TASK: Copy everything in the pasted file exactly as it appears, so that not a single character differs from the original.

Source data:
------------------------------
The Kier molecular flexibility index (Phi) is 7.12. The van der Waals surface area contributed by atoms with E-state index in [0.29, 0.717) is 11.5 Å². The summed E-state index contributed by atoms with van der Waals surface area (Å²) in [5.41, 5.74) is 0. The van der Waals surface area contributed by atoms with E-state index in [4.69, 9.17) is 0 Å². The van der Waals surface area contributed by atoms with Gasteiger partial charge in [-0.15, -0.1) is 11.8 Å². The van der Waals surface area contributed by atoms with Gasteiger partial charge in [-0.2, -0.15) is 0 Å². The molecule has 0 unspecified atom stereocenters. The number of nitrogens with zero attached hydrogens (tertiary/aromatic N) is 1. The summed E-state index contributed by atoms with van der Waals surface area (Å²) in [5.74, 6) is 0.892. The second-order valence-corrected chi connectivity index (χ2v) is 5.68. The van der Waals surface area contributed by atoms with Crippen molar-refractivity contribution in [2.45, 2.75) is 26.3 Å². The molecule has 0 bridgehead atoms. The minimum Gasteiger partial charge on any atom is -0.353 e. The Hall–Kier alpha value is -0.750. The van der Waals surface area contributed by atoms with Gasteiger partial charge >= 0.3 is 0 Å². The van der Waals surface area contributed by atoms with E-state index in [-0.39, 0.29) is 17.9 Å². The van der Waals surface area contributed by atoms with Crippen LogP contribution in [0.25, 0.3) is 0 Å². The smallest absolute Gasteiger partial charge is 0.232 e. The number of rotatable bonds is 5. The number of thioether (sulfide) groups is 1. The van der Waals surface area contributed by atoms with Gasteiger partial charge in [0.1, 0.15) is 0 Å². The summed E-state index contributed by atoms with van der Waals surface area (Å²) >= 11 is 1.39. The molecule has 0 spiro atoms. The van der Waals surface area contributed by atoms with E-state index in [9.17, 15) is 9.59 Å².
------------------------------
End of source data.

The Kier molecular flexibility index (Phi) is 7.12. The van der Waals surface area contributed by atoms with E-state index in [0.29, 0.717) is 11.5 Å². The summed E-state index contributed by atoms with van der Waals surface area (Å²) in [5.41, 5.74) is 0. The van der Waals surface area contributed by atoms with E-state index in [4.69, 9.17) is 0 Å². The van der Waals surface area contributed by atoms with Gasteiger partial charge in [-0.15, -0.1) is 11.8 Å². The van der Waals surface area contributed by atoms with Gasteiger partial charge in [-0.2, -0.15) is 0 Å². The molecule has 0 unspecified atom stereocenters. The number of nitrogens with zero attached hydrogens (tertiary/aromatic N) is 1. The summed E-state index contributed by atoms with van der Waals surface area (Å²) in [5.74, 6) is 0.892. The second-order valence-corrected chi connectivity index (χ2v) is 5.68. The van der Waals surface area contributed by atoms with Crippen molar-refractivity contribution in [2.45, 2.75) is 26.3 Å². The molecule has 0 bridgehead atoms. The minimum Gasteiger partial charge on any atom is -0.353 e. The Hall–Kier alpha value is -0.750. The van der Waals surface area contributed by atoms with Gasteiger partial charge >= 0.3 is 0 Å². The van der Waals surface area contributed by atoms with E-state index in [-0.39, 0.29) is 17.9 Å². The van der Waals surface area contributed by atoms with Crippen LogP contribution in [0.25, 0.3) is 0 Å². The smallest absolute Gasteiger partial charge is 0.232 e. The number of rotatable bonds is 5. The number of thioether (sulfide) groups is 1. The van der Waals surface area contributed by atoms with Gasteiger partial charge in [0.1, 0.15) is 0 Å². The summed E-state index contributed by atoms with van der Waals surface area (Å²) >= 11 is 1.39. The molecule has 0 spiro atoms. The van der Waals surface area contributed by atoms with E-state index in [9.17, 15) is 9.59 Å².